It’s only natural that what motivates you in life should change as you age, but a new YouGov study shines a light on just how that manifests itself.
The research confirms that younger people are more likely to feel motivated by goals, money and enthusiasm from others, whereas older generations are more inspired by their partners, family and nature.
More than double the proportion of 18 to 24-year-olds as over-60s are driven by having goals (44 per cent vs 21 per cent) and money (26 per cent vs nine per cent), and 28 per cent of adults under the age of 25 are motivated by the enthusiasm of others.
As we get older, however, the enthusiasm of others plays less of a role in motivating us, with only 15 per cent of over-60s citing it as a motivating factor.
And contrary to popular belief, it’s in our more senior years that being sociable is the biggest priority - 32 per cent of those aged over 60 are motivated by being sociable, compared to 27 per cent of 18 to 24-year-olds and 20 per cent of 25 to 39-year-olds.
It may come as no surprise that body image becomes less important as we age, however the study found that once we reach our 60s, personal appearance drives us more once again.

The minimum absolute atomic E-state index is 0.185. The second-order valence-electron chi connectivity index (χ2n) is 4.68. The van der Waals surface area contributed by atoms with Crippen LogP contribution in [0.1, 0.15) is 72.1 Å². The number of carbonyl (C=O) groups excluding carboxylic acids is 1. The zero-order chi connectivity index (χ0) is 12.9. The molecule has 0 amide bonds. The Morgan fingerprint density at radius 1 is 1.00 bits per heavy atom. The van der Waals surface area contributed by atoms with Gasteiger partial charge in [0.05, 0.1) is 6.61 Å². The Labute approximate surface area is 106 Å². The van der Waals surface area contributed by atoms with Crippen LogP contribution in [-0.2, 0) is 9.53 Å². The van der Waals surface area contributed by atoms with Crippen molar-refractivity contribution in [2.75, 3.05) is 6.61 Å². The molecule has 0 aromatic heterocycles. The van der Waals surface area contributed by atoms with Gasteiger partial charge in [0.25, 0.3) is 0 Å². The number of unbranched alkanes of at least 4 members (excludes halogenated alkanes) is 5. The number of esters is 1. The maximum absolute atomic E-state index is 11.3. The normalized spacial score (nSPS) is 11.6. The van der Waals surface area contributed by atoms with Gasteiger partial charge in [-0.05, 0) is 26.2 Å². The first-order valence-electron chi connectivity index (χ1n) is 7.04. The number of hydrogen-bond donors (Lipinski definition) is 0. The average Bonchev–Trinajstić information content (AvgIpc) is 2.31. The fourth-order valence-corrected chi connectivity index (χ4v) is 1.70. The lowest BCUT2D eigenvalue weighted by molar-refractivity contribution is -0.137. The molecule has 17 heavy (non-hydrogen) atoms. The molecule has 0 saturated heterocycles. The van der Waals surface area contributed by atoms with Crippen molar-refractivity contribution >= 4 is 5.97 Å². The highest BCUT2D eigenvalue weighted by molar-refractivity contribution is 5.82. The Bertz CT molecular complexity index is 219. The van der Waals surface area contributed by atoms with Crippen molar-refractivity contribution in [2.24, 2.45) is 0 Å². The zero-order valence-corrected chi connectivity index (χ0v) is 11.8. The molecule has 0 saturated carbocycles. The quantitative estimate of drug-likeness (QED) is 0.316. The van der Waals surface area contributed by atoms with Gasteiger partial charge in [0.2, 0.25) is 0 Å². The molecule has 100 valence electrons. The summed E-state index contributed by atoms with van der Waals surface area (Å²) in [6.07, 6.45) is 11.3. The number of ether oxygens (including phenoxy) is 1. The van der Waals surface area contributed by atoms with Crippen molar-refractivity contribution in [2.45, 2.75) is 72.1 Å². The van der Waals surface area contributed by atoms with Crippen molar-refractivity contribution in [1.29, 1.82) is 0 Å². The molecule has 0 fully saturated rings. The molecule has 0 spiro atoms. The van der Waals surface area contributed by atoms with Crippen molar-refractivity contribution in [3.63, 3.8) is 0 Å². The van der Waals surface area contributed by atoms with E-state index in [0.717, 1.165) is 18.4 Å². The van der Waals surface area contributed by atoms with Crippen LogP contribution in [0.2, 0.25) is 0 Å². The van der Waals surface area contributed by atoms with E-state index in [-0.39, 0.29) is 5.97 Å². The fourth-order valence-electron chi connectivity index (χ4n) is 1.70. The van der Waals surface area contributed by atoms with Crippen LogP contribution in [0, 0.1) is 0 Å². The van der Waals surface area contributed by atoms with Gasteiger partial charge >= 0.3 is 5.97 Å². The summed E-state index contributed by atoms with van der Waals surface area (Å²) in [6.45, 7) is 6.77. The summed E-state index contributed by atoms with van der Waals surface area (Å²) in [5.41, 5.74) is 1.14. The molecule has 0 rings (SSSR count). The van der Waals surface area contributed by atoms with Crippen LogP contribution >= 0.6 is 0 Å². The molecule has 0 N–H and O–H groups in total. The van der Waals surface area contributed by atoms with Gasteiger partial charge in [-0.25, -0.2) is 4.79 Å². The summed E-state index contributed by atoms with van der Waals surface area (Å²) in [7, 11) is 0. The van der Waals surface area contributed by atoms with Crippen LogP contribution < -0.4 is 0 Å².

Over a quarter (26 per cent) of 18 to 24-year-olds and over 60s (29 per cent) are motivated by taking care of themselves, in contrast to 22 per cent of 25 to 39-year-olds and 21 per cent of those aged 40 to 59.
And whether it’s because we have more of it or not, money motivates us less as time goes on.
One in four (26 per cent) of 18 to 24-year-olds are driven by financial gain, but this drops to justs nine per cent of people aged over 60.
But as the importance of money falls, the role of nature rises - 16 per cent of those aged 18 to 24 are motivated by beautiful landscapes, coastal walks and soaking up fresh air, whereas 27 per cent of over-60s place value on time spent in nature.
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